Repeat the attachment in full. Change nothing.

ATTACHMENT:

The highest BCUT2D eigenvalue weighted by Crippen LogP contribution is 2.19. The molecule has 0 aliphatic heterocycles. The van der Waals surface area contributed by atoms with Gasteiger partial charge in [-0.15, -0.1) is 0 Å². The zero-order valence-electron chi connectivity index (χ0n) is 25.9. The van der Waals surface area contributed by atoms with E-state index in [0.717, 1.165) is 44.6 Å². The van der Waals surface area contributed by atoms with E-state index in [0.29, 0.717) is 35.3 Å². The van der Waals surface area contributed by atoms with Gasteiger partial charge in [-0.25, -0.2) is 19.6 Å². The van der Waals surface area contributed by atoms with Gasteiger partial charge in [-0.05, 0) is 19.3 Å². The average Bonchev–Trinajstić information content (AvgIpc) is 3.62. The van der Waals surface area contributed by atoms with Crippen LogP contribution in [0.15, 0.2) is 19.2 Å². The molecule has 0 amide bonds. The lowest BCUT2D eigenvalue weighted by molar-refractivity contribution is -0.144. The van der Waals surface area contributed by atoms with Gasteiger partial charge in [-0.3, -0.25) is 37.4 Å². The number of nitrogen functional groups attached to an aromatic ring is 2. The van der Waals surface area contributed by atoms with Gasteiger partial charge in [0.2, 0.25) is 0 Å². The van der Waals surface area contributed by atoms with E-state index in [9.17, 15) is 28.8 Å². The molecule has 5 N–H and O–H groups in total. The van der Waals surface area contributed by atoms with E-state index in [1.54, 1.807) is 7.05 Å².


The highest BCUT2D eigenvalue weighted by Crippen LogP contribution is 2.19. The molecule has 0 aliphatic heterocycles. The van der Waals surface area contributed by atoms with Gasteiger partial charge in [-0.15, -0.1) is 0 Å². The zero-order valence-electron chi connectivity index (χ0n) is 25.9. The van der Waals surface area contributed by atoms with E-state index in [0.717, 1.165) is 44.6 Å². The van der Waals surface area contributed by atoms with E-state index in [0.29, 0.717) is 35.3 Å². The van der Waals surface area contributed by atoms with Gasteiger partial charge in [-0.25, -0.2) is 19.6 Å². The van der Waals surface area contributed by atoms with Gasteiger partial charge in [-0.05, 0) is 19.3 Å². The average Bonchev–Trinajstić information content (AvgIpc) is 3.62. The van der Waals surface area contributed by atoms with Crippen LogP contribution in [0.15, 0.2) is 19.2 Å². The molecule has 0 amide bonds. The lowest BCUT2D eigenvalue weighted by molar-refractivity contribution is -0.144. The van der Waals surface area contributed by atoms with Gasteiger partial charge in [-0.3, -0.25) is 37.4 Å². The number of nitrogen functional groups attached to an aromatic ring is 2. The van der Waals surface area contributed by atoms with Gasteiger partial charge in [0.2, 0.25) is 0 Å². The van der Waals surface area contributed by atoms with E-state index in [9.17, 15) is 28.8 Å². The molecule has 5 N–H and O–H groups in total. The van der Waals surface area contributed by atoms with E-state index in [1.54, 1.807) is 7.05 Å².